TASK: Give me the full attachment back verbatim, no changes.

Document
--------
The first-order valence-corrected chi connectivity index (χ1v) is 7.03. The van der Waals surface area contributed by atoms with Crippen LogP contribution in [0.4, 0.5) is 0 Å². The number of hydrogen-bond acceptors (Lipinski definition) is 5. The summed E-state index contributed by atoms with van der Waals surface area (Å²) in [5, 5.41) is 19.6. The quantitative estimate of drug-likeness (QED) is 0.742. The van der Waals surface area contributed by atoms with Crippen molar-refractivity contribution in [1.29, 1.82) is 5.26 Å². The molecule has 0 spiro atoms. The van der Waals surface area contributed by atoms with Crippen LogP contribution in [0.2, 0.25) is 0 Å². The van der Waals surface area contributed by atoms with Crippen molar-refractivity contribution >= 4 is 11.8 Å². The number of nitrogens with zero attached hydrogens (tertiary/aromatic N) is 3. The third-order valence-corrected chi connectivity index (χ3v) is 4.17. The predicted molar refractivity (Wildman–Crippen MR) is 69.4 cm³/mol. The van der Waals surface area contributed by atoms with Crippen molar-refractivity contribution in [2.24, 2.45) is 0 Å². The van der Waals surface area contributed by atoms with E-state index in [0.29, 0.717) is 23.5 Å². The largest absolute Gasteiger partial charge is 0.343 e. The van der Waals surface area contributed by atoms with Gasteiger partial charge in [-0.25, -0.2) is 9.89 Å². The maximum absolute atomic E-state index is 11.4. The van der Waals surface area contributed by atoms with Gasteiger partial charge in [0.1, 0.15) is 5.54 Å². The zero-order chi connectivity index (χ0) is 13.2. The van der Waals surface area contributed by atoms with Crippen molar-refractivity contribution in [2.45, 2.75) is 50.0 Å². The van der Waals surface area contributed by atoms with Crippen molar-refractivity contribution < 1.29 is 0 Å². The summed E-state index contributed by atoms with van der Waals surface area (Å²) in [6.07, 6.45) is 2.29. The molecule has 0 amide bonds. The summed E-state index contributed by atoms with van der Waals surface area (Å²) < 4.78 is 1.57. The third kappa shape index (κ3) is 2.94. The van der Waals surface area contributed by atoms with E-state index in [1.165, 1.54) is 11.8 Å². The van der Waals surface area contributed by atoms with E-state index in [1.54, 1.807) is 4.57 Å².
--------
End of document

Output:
The first-order valence-corrected chi connectivity index (χ1v) is 7.03. The van der Waals surface area contributed by atoms with Crippen LogP contribution in [0.4, 0.5) is 0 Å². The number of hydrogen-bond acceptors (Lipinski definition) is 5. The summed E-state index contributed by atoms with van der Waals surface area (Å²) in [5, 5.41) is 19.6. The quantitative estimate of drug-likeness (QED) is 0.742. The van der Waals surface area contributed by atoms with Crippen molar-refractivity contribution in [1.29, 1.82) is 5.26 Å². The molecule has 0 spiro atoms. The van der Waals surface area contributed by atoms with Crippen LogP contribution in [0.2, 0.25) is 0 Å². The van der Waals surface area contributed by atoms with Crippen molar-refractivity contribution >= 4 is 11.8 Å². The number of nitrogens with zero attached hydrogens (tertiary/aromatic N) is 3. The third-order valence-corrected chi connectivity index (χ3v) is 4.17. The predicted molar refractivity (Wildman–Crippen MR) is 69.4 cm³/mol. The van der Waals surface area contributed by atoms with Crippen molar-refractivity contribution in [2.24, 2.45) is 0 Å². The van der Waals surface area contributed by atoms with E-state index in [0.29, 0.717) is 23.5 Å². The largest absolute Gasteiger partial charge is 0.343 e. The van der Waals surface area contributed by atoms with Gasteiger partial charge in [-0.25, -0.2) is 9.89 Å². The maximum absolute atomic E-state index is 11.4. The van der Waals surface area contributed by atoms with Gasteiger partial charge in [0.1, 0.15) is 5.54 Å². The zero-order chi connectivity index (χ0) is 13.2. The van der Waals surface area contributed by atoms with Crippen molar-refractivity contribution in [2.45, 2.75) is 50.0 Å². The van der Waals surface area contributed by atoms with Crippen molar-refractivity contribution < 1.29 is 0 Å². The summed E-state index contributed by atoms with van der Waals surface area (Å²) in [6.07, 6.45) is 2.29. The molecule has 0 amide bonds. The summed E-state index contributed by atoms with van der Waals surface area (Å²) < 4.78 is 1.57. The third kappa shape index (κ3) is 2.94. The van der Waals surface area contributed by atoms with E-state index in [1.165, 1.54) is 11.8 Å². The van der Waals surface area contributed by atoms with E-state index in [1.54, 1.807) is 4.57 Å².